The Nanoionics group currently has two PhD student openings:
An extreme example of an ionic suspension is when the suspension is made of nanoscopic (~100nm) gas bubbles. How is the solution stable to dissolution, or coalescence, or ripening? Moreover, how do the bubbles interact with a wall? For sure it is known from experiments on the macroscale that bubble interfaces are charged. Why is this, is it still true on the nanoscale, and can it be controlled? Further, do charged bubbles (where we expect the surface charges to be mobile) behave according to traditional expectations for electrokinetic effects? We aim to answer these questions using state-of-the-art experimental tools. The application perspective of these solutions is seemingly limitless, including flotation (for bacteria), accelerated germination, reduced plant disease in hydroponics, and cleaning. This project is funded by industry.
Over recent years, our group has developed fluidic nanodevices that count among the most sensitive electrochemical sensors built to date. We have pushed this approach to its ultimate limit, namely, the electrochemical detection of single molecules in nanofluidic devices. We are now interested in adapting this approach for a specific high-end application: sequencing of DNA at the single-molecule level using electrical signals in a manner suitable for large-scale integration on a chip. From a technical point of view, the project involves developing a microfluidic interface to our nanogap sensors and optimizing fluid transport so as to suppress random fluctuations due to Brownian motion. Conceptually, this requires developing a deep understanding of stochastic signals including their measurement and analysis. This project is a collaboration with several academic and industrial partners including Intel Labs.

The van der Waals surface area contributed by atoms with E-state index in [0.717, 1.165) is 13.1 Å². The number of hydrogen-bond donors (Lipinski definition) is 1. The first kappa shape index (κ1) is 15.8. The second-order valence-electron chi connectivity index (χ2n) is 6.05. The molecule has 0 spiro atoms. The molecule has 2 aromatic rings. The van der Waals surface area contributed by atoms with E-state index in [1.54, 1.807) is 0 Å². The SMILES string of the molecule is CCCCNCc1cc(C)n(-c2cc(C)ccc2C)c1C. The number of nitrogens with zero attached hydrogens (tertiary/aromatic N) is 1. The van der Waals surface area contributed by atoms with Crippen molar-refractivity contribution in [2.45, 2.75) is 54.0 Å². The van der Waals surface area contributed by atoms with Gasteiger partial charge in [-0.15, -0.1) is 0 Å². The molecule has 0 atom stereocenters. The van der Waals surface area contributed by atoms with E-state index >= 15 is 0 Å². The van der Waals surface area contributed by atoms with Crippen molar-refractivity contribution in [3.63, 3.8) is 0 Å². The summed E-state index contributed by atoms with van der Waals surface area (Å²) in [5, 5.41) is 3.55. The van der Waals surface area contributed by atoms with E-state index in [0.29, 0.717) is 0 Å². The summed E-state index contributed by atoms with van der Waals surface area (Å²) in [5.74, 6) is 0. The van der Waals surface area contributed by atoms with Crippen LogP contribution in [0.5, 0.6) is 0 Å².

For PhD positions, a background in physics or applied physics is highly desirable. Candidates from related disciplines such as biophysics, (physical) chemistry, electrical engineering and nanoscience are also welcome. While our primary focus is on experiments, interests and aptitudes in theory are also desirable. The PhD positions are for 4 years. We aim at research at the highest international level, and candidates who fit into this environment are invited to submit an application letter, CV, and names/contact information of 3 or more references to Prof. Serge Lemay (email@example.com).
We are always on the lookout for excellent scientists who share our interests. While we formally have no postdoctoral opening at the moment, suitable candidates – in particular with a background in microfabrication or electrochemical measurements – are invited to contact Prof. Serge Lemay (firstname.lastname@example.org) to explore possibilities. Please include a CV, publication list and names/email addresses of 3 or more references.